Red Cross Admits It Will Keep Some Money Donated To Bushfire Relief For 'Administration Costs'
Those who have given their hard-earned cash did so thinking it would go directly to someone who has had their livelihood ripped apart.
But the Red Cross, one of the lead organisations taking donations, has admitted that not every single dollar will get to those affected. It has revealed that more than $115 million has been sent to them over the past few months, which is a hefty sum of cash.
Your donations are hard at work right now: $15m in emergency cash grants and more to come, shelter + relief for people currently evacuated and a tailored recovery plan being developed for the next 3 years.
Find out more about our plan to help: https://t.co/0a2uBb7p17 pic.twitter.com/9ekQ2xhS1l
- Australian Red Cross (@RedCrossAU) January 13, 2020
On its website, the Red Cross has written a disclaimer at the bottom, which says: "Up to 10 cents in each dollar will be spent on administration support costs, including tracking donations, managing grants, collecting and analysing information, reporting to donors and meeting legal, privacy and protection obligations. Interest earned will stay in the fund."
The Red Cross says millions of dollars has already been allocated to areas like '24/7 support, evacuations, relief centres, deploying our emergency teams, training and wellbeing', as well as for people who have lost a loved one or their home.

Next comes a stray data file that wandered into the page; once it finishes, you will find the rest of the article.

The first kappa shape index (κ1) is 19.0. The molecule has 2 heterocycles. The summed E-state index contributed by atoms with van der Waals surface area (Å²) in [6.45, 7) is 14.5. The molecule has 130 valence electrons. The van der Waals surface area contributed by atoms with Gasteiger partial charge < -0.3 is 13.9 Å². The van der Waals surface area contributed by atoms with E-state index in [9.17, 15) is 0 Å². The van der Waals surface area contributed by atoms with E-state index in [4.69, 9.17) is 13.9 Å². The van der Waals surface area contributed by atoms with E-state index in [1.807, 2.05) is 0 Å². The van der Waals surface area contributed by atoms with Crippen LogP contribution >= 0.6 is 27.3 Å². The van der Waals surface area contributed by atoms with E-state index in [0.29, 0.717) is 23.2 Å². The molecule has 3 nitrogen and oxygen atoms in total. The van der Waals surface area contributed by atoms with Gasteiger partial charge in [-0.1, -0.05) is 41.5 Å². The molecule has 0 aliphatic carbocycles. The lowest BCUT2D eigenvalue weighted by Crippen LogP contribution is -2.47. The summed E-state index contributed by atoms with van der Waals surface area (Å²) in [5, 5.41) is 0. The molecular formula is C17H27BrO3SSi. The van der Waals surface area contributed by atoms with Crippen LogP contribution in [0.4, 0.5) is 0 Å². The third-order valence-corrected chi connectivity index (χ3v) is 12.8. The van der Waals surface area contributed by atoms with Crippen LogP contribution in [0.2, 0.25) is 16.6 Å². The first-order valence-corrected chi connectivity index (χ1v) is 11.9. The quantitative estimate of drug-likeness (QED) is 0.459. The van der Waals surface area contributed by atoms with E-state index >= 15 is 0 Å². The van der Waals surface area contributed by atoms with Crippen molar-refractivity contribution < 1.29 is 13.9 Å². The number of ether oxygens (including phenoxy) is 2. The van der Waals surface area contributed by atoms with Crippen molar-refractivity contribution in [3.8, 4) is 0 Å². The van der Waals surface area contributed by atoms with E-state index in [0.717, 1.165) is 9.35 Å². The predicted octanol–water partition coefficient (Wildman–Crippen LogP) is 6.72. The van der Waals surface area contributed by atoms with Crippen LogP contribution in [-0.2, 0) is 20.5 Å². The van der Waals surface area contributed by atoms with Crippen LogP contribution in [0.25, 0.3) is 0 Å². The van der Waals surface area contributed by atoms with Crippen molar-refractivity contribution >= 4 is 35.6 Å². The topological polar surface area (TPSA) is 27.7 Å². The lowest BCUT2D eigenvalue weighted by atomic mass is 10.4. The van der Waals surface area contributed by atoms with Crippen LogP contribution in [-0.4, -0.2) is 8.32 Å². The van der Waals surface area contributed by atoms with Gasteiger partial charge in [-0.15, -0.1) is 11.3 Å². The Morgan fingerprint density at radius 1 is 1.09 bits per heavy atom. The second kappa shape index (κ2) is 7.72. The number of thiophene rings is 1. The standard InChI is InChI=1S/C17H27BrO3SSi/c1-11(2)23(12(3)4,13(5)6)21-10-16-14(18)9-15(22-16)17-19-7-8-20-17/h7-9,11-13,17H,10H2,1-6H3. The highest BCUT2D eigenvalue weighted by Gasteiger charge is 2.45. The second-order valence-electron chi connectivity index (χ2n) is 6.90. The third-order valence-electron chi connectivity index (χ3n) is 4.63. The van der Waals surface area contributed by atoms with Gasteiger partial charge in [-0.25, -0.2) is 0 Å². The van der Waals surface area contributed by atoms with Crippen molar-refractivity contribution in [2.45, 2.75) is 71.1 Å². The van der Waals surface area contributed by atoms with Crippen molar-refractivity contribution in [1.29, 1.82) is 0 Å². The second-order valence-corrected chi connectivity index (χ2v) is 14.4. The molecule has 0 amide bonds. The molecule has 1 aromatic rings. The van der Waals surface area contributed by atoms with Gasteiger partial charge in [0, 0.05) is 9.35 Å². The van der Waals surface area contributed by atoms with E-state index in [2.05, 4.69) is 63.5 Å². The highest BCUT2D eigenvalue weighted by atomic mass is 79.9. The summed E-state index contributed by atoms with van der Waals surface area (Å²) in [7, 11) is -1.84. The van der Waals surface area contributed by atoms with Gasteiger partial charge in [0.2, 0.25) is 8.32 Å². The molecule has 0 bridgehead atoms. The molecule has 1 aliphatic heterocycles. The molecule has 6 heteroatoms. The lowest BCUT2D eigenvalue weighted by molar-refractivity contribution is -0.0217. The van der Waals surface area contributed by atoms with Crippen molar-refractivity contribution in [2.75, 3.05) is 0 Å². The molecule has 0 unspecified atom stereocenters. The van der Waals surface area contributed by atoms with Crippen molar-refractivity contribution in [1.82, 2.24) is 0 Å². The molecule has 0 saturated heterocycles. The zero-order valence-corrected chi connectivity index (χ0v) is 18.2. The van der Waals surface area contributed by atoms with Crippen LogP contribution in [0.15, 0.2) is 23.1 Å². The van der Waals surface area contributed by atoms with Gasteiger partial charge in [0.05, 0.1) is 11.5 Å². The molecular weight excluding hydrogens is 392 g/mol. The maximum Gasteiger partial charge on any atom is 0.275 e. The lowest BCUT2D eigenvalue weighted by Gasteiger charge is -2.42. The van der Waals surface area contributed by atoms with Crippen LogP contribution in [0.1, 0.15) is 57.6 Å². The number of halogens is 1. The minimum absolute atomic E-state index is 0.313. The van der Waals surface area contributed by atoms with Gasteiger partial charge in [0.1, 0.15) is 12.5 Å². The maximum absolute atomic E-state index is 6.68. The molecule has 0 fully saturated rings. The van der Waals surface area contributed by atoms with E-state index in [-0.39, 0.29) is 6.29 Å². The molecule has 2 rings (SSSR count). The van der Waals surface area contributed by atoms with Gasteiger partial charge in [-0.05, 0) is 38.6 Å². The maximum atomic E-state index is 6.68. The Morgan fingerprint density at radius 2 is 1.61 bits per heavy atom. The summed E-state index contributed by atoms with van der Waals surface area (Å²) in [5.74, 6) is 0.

But some residents, who have had their properties reduced to rubble, claim that haven't received a cent.
Robert Gorringe told 7News, he is still waiting to hear from the relief organisations after his property in the New South Wales Northern Rivers was destroyed.
"They made a lot of promises that they're going to do this, that and other, [but] I've received nothing, I have no idea where the money is going," he said.
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The Red Cross says $61 million of the $115 million will be spent on longer term recovery and support, however that decision has been mocked.
Emergency Services Minister, David Elliot, slammed the organisation for not shelling out more money for immediate support.
"My message to the charities is 'pull your finger out'," he said. "This is not a time for us to delay, particularly while people are hurting so much.
"To read that organisations like Red Cross are putting some of that money aside for a future crisis or emergency is not in the spirit of why I believe Australians gave that money.
"I believe that there has got to be a clear message to those organisations that that money must flow today."
Red Cross Director Noel Clement has told 2GB Radio their approach to the situation is what is needed to ensure that everyone gets the help they need.
He also defended the organisation against claims that the Red Cross is holding the money so that it can be prepared for a crisis in the future.
"I can assure you we're not withholding money for future disasters," Mr Clement said. "We know that there is immediate support needed and we're doing all we can to get money out there now.
"But we also know there are phases to this recovery and communities will need money as they're ready to rebuild, they'll need money at various points."
Featured Image Credit: PA